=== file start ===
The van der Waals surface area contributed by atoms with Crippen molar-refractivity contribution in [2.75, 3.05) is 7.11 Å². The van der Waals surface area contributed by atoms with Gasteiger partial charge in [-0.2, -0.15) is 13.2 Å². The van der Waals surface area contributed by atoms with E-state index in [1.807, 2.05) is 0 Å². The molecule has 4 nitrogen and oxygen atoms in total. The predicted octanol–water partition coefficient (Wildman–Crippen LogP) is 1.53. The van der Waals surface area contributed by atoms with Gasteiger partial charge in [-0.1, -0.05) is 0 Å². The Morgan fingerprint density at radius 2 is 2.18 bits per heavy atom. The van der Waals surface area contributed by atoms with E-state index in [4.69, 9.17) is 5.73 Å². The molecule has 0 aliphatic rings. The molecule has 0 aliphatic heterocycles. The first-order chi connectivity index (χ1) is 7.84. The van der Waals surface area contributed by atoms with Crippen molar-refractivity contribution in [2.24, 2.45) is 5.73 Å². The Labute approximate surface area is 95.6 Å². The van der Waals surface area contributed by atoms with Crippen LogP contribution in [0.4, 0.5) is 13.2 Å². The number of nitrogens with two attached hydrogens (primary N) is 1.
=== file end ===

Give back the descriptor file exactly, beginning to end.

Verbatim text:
The van der Waals surface area contributed by atoms with Crippen molar-refractivity contribution in [2.75, 3.05) is 7.11 Å². The van der Waals surface area contributed by atoms with Gasteiger partial charge in [-0.2, -0.15) is 13.2 Å². The van der Waals surface area contributed by atoms with E-state index in [1.807, 2.05) is 0 Å². The molecule has 4 nitrogen and oxygen atoms in total. The predicted octanol–water partition coefficient (Wildman–Crippen LogP) is 1.53. The van der Waals surface area contributed by atoms with Gasteiger partial charge in [-0.1, -0.05) is 0 Å². The Morgan fingerprint density at radius 2 is 2.18 bits per heavy atom. The van der Waals surface area contributed by atoms with E-state index in [4.69, 9.17) is 5.73 Å². The molecule has 0 aliphatic rings. The molecule has 0 aliphatic heterocycles. The first-order chi connectivity index (χ1) is 7.84. The van der Waals surface area contributed by atoms with Crippen molar-refractivity contribution in [2.24, 2.45) is 5.73 Å². The Labute approximate surface area is 95.6 Å². The van der Waals surface area contributed by atoms with Crippen LogP contribution in [0.4, 0.5) is 13.2 Å². The number of nitrogens with two attached hydrogens (primary N) is 1.